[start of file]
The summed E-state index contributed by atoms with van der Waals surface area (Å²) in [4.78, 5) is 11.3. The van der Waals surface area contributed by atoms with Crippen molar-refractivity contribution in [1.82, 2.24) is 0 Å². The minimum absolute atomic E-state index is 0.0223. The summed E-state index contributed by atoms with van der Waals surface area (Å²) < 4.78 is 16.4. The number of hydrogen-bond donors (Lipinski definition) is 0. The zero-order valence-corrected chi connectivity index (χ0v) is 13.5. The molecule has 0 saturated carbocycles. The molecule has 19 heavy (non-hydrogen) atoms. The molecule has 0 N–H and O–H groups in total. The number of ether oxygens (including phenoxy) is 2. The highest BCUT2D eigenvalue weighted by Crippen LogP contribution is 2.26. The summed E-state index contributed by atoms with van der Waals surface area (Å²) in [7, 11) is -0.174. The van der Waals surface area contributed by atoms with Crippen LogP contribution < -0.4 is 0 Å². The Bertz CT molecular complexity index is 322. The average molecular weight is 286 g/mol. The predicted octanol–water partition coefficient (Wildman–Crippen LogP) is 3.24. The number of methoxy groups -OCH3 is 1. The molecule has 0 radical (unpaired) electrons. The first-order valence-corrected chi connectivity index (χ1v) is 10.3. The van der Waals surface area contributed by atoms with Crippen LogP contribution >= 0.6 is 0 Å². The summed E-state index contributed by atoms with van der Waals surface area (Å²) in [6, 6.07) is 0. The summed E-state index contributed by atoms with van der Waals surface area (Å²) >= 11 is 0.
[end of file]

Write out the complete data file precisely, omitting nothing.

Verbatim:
The summed E-state index contributed by atoms with van der Waals surface area (Å²) in [4.78, 5) is 11.3. The van der Waals surface area contributed by atoms with Crippen molar-refractivity contribution in [1.82, 2.24) is 0 Å². The minimum absolute atomic E-state index is 0.0223. The summed E-state index contributed by atoms with van der Waals surface area (Å²) < 4.78 is 16.4. The number of hydrogen-bond donors (Lipinski definition) is 0. The zero-order valence-corrected chi connectivity index (χ0v) is 13.5. The molecule has 0 saturated carbocycles. The molecule has 19 heavy (non-hydrogen) atoms. The molecule has 0 N–H and O–H groups in total. The number of ether oxygens (including phenoxy) is 2. The highest BCUT2D eigenvalue weighted by Crippen LogP contribution is 2.26. The summed E-state index contributed by atoms with van der Waals surface area (Å²) in [7, 11) is -0.174. The van der Waals surface area contributed by atoms with Crippen LogP contribution < -0.4 is 0 Å². The Bertz CT molecular complexity index is 322. The average molecular weight is 286 g/mol. The predicted octanol–water partition coefficient (Wildman–Crippen LogP) is 3.24. The number of methoxy groups -OCH3 is 1. The molecule has 0 radical (unpaired) electrons. The first-order valence-corrected chi connectivity index (χ1v) is 10.3. The van der Waals surface area contributed by atoms with Crippen LogP contribution >= 0.6 is 0 Å². The summed E-state index contributed by atoms with van der Waals surface area (Å²) in [6, 6.07) is 0. The summed E-state index contributed by atoms with van der Waals surface area (Å²) >= 11 is 0.